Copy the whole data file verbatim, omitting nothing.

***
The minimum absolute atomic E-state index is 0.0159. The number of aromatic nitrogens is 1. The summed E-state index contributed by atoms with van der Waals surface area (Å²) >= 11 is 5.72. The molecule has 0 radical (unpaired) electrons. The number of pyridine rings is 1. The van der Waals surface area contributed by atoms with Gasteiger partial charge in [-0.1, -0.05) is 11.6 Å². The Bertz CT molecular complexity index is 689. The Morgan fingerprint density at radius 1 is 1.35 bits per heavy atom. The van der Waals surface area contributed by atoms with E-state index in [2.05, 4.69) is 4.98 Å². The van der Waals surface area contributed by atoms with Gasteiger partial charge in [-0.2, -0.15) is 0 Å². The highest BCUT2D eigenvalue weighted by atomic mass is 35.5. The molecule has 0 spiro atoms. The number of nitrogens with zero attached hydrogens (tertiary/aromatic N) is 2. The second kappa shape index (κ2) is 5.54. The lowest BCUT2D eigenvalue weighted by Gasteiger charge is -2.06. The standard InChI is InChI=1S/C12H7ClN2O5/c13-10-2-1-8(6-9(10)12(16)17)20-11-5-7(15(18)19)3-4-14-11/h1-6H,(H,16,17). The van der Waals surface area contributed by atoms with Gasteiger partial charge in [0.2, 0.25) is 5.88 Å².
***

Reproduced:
The minimum absolute atomic E-state index is 0.0159. The number of aromatic nitrogens is 1. The summed E-state index contributed by atoms with van der Waals surface area (Å²) >= 11 is 5.72. The molecule has 0 radical (unpaired) electrons. The number of pyridine rings is 1. The van der Waals surface area contributed by atoms with Gasteiger partial charge in [-0.1, -0.05) is 11.6 Å². The Bertz CT molecular complexity index is 689. The Morgan fingerprint density at radius 1 is 1.35 bits per heavy atom. The van der Waals surface area contributed by atoms with E-state index in [2.05, 4.69) is 4.98 Å². The van der Waals surface area contributed by atoms with Gasteiger partial charge in [-0.2, -0.15) is 0 Å². The highest BCUT2D eigenvalue weighted by atomic mass is 35.5. The molecule has 0 spiro atoms. The number of nitrogens with zero attached hydrogens (tertiary/aromatic N) is 2. The second kappa shape index (κ2) is 5.54. The lowest BCUT2D eigenvalue weighted by Gasteiger charge is -2.06. The standard InChI is InChI=1S/C12H7ClN2O5/c13-10-2-1-8(6-9(10)12(16)17)20-11-5-7(15(18)19)3-4-14-11/h1-6H,(H,16,17). The van der Waals surface area contributed by atoms with Gasteiger partial charge in [0.2, 0.25) is 5.88 Å².